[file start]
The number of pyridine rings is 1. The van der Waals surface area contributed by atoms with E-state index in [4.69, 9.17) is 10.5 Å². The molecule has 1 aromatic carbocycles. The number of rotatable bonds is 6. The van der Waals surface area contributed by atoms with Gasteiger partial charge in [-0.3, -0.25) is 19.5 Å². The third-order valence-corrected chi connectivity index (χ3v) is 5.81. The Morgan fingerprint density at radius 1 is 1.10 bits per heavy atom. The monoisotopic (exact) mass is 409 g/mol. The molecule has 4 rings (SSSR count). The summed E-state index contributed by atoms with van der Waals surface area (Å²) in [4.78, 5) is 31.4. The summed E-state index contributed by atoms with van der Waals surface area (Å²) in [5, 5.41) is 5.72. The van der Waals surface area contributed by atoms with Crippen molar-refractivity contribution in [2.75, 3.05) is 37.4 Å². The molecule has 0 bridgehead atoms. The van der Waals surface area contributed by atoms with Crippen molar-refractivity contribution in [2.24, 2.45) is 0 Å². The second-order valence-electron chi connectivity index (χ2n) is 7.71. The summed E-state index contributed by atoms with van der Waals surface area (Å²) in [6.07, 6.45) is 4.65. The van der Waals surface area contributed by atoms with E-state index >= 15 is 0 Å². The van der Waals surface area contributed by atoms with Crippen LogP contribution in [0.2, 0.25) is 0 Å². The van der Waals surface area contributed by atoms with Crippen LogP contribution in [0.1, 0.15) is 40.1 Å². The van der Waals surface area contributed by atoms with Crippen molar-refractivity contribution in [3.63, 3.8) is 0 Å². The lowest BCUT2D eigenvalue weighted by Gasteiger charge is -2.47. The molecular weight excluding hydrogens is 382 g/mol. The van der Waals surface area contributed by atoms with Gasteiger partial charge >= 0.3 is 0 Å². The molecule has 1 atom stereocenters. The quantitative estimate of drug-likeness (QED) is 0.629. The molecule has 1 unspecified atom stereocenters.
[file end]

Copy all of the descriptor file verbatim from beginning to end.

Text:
The number of pyridine rings is 1. The van der Waals surface area contributed by atoms with E-state index in [4.69, 9.17) is 10.5 Å². The molecule has 1 aromatic carbocycles. The number of rotatable bonds is 6. The van der Waals surface area contributed by atoms with Gasteiger partial charge in [-0.3, -0.25) is 19.5 Å². The third-order valence-corrected chi connectivity index (χ3v) is 5.81. The Morgan fingerprint density at radius 1 is 1.10 bits per heavy atom. The monoisotopic (exact) mass is 409 g/mol. The molecule has 4 rings (SSSR count). The summed E-state index contributed by atoms with van der Waals surface area (Å²) in [4.78, 5) is 31.4. The summed E-state index contributed by atoms with van der Waals surface area (Å²) in [5, 5.41) is 5.72. The van der Waals surface area contributed by atoms with Crippen molar-refractivity contribution in [2.75, 3.05) is 37.4 Å². The molecule has 0 bridgehead atoms. The van der Waals surface area contributed by atoms with Crippen molar-refractivity contribution in [2.24, 2.45) is 0 Å². The second-order valence-electron chi connectivity index (χ2n) is 7.71. The summed E-state index contributed by atoms with van der Waals surface area (Å²) in [6.07, 6.45) is 4.65. The van der Waals surface area contributed by atoms with E-state index >= 15 is 0 Å². The van der Waals surface area contributed by atoms with Crippen LogP contribution in [0.2, 0.25) is 0 Å². The van der Waals surface area contributed by atoms with Crippen LogP contribution in [0.1, 0.15) is 40.1 Å². The van der Waals surface area contributed by atoms with Crippen molar-refractivity contribution in [3.63, 3.8) is 0 Å². The lowest BCUT2D eigenvalue weighted by Gasteiger charge is -2.47. The molecular weight excluding hydrogens is 382 g/mol. The van der Waals surface area contributed by atoms with Gasteiger partial charge >= 0.3 is 0 Å². The molecule has 1 atom stereocenters. The quantitative estimate of drug-likeness (QED) is 0.629. The molecule has 1 unspecified atom stereocenters.